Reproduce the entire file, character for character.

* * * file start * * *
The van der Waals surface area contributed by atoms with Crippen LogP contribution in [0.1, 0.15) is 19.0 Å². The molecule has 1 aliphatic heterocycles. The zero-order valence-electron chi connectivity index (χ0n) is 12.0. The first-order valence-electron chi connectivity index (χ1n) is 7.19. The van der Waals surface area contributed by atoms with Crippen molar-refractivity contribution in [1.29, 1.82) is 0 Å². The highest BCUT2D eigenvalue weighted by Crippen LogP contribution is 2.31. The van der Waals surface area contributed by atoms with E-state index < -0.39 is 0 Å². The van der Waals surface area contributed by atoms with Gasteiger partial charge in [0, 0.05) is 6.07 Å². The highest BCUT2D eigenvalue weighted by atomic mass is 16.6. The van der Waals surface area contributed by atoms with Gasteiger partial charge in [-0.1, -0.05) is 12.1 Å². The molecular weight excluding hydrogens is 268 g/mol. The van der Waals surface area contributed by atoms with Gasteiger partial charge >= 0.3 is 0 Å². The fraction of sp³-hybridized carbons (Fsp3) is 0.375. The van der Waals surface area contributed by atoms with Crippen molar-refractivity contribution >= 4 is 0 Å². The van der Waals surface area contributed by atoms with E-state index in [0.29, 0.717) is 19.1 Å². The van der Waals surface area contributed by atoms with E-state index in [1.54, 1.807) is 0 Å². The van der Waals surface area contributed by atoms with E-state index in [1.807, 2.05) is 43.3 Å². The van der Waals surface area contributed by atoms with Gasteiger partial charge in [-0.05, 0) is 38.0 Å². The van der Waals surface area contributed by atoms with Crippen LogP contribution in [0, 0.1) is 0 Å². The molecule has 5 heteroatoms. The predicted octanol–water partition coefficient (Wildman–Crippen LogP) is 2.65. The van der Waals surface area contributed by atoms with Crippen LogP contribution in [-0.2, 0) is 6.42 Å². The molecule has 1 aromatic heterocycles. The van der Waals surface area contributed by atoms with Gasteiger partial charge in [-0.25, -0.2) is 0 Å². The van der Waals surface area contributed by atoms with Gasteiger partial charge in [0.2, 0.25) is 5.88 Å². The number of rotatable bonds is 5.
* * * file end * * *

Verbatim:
The van der Waals surface area contributed by atoms with Crippen LogP contribution in [0.1, 0.15) is 19.0 Å². The molecule has 1 aliphatic heterocycles. The zero-order valence-electron chi connectivity index (χ0n) is 12.0. The first-order valence-electron chi connectivity index (χ1n) is 7.19. The van der Waals surface area contributed by atoms with Crippen molar-refractivity contribution in [1.29, 1.82) is 0 Å². The highest BCUT2D eigenvalue weighted by Crippen LogP contribution is 2.31. The van der Waals surface area contributed by atoms with E-state index < -0.39 is 0 Å². The van der Waals surface area contributed by atoms with Gasteiger partial charge in [0, 0.05) is 6.07 Å². The highest BCUT2D eigenvalue weighted by atomic mass is 16.6. The van der Waals surface area contributed by atoms with Gasteiger partial charge in [-0.1, -0.05) is 12.1 Å². The molecular weight excluding hydrogens is 268 g/mol. The van der Waals surface area contributed by atoms with Gasteiger partial charge >= 0.3 is 0 Å². The fraction of sp³-hybridized carbons (Fsp3) is 0.375. The van der Waals surface area contributed by atoms with Crippen molar-refractivity contribution >= 4 is 0 Å². The van der Waals surface area contributed by atoms with E-state index in [0.29, 0.717) is 19.1 Å². The van der Waals surface area contributed by atoms with E-state index in [1.54, 1.807) is 0 Å². The van der Waals surface area contributed by atoms with E-state index in [1.807, 2.05) is 43.3 Å². The van der Waals surface area contributed by atoms with Gasteiger partial charge in [-0.05, 0) is 38.0 Å². The van der Waals surface area contributed by atoms with Crippen LogP contribution in [0, 0.1) is 0 Å². The molecule has 5 heteroatoms. The predicted octanol–water partition coefficient (Wildman–Crippen LogP) is 2.65. The van der Waals surface area contributed by atoms with Crippen LogP contribution in [-0.2, 0) is 6.42 Å². The molecule has 1 aromatic heterocycles. The van der Waals surface area contributed by atoms with Gasteiger partial charge in [-0.25, -0.2) is 0 Å². The van der Waals surface area contributed by atoms with Gasteiger partial charge in [0.2, 0.25) is 5.88 Å². The number of rotatable bonds is 5.